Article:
Ding ding ding ding!  50 books!  Before July!  I really don't know what got into me, but that shit is impressive.  I think I may change my goal to 100 books [asteroid promptly crashes through my roof].  There are many factors at work here and some advantages that gave me a big boost.  But again, I think the biggest thing is just sticking with reading.  The more you read, the more you can read.   I really have not sacrificed much other stuff in my entertainment life this year.  Still socializing as much as I have since I moved to Montreal, still working hard, still maintaining a decent marriage.  I have cut out gaming (tabletop roleplaying, not videogaming which I don't really do anyways) and especially all the online BS of that world where I was wasting a lot of time.  Also, my wife is like 8 total seasons ahead of me in the various TV shows we watch.  And finally, I got this 3-month secondment in California, which has a good hour of readable commute time a day and way fewer distractions of home life.  Also, I suspect that come mid-October I will not have much time to read, so I wanted to make sure I met my goal ahead of time.  But enough crowing.  If I could write like I can read, I might actually have something to be proud of.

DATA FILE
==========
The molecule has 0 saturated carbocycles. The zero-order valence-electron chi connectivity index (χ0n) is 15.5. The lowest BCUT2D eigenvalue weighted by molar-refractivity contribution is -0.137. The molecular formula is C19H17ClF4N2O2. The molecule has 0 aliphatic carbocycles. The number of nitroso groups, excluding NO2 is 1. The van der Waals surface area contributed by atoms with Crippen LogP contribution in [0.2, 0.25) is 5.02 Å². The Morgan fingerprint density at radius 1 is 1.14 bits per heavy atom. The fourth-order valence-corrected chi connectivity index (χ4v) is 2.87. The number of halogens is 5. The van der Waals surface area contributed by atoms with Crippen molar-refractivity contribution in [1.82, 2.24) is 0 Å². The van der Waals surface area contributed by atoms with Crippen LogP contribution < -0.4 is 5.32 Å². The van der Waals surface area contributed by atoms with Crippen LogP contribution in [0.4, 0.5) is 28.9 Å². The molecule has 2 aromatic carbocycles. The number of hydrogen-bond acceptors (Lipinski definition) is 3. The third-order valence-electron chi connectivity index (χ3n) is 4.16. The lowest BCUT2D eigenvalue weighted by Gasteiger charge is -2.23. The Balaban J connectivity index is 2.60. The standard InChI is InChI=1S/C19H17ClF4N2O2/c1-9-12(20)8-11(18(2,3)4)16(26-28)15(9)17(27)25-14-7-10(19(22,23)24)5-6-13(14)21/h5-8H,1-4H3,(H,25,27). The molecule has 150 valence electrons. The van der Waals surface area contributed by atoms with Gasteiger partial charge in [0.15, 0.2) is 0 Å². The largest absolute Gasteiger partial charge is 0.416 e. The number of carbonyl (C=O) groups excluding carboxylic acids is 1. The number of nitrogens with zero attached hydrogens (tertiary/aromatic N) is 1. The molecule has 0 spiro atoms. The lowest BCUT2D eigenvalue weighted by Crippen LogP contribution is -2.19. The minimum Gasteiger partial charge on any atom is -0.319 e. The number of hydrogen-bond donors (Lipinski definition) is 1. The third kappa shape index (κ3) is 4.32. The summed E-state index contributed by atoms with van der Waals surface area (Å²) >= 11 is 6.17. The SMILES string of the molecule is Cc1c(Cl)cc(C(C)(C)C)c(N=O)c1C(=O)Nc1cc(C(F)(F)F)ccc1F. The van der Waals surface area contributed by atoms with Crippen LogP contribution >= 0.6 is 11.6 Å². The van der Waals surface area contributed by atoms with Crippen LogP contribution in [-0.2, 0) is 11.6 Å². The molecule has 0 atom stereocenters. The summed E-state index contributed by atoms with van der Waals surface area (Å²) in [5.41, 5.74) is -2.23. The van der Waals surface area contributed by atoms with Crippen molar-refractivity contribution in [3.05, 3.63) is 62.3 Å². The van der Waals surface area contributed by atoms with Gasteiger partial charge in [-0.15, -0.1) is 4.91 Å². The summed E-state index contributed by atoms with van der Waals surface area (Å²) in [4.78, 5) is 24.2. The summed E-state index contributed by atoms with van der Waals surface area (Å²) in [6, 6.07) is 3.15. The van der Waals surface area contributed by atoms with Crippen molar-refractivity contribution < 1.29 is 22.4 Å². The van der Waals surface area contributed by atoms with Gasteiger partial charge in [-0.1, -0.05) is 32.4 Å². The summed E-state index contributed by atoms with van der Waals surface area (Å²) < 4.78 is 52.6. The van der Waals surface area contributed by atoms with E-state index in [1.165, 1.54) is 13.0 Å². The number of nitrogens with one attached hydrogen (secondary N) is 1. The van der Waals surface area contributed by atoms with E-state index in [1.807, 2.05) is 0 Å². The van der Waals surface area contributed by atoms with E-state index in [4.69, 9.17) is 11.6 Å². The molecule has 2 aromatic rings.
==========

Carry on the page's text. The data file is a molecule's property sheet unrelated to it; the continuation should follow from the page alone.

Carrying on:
On to the third book in the Earthsea trilogy.  I enjoyed it, but I have to say it was kind of a disappointment.  It's definitely my least favourite of the three and I hope that the other, later Earthsea writings can satisfy me more now.  At first I thought it was just the unrelenting gloominess of this book, but looking back on it, I see that it also has some structural flaws that made it feel less rich than the first two.

The Farthest Shore takes place a decade or two after the Tombs of Atuan.  At this point, Ged has become the Archmage of Roke.  He is the most powerful wizard in the Earthsea and has a rich history of exploits (beyond the ones in the actual two books).  Now, there is a darkness emanating from the outer reaches of the land.  Wizards are reporting that they are losing their magic.  A young prince from an important kingdom comes as a messenger and Ged takes this as an omen.  He calls a council and decides to sail with the prince to find the source of the problem.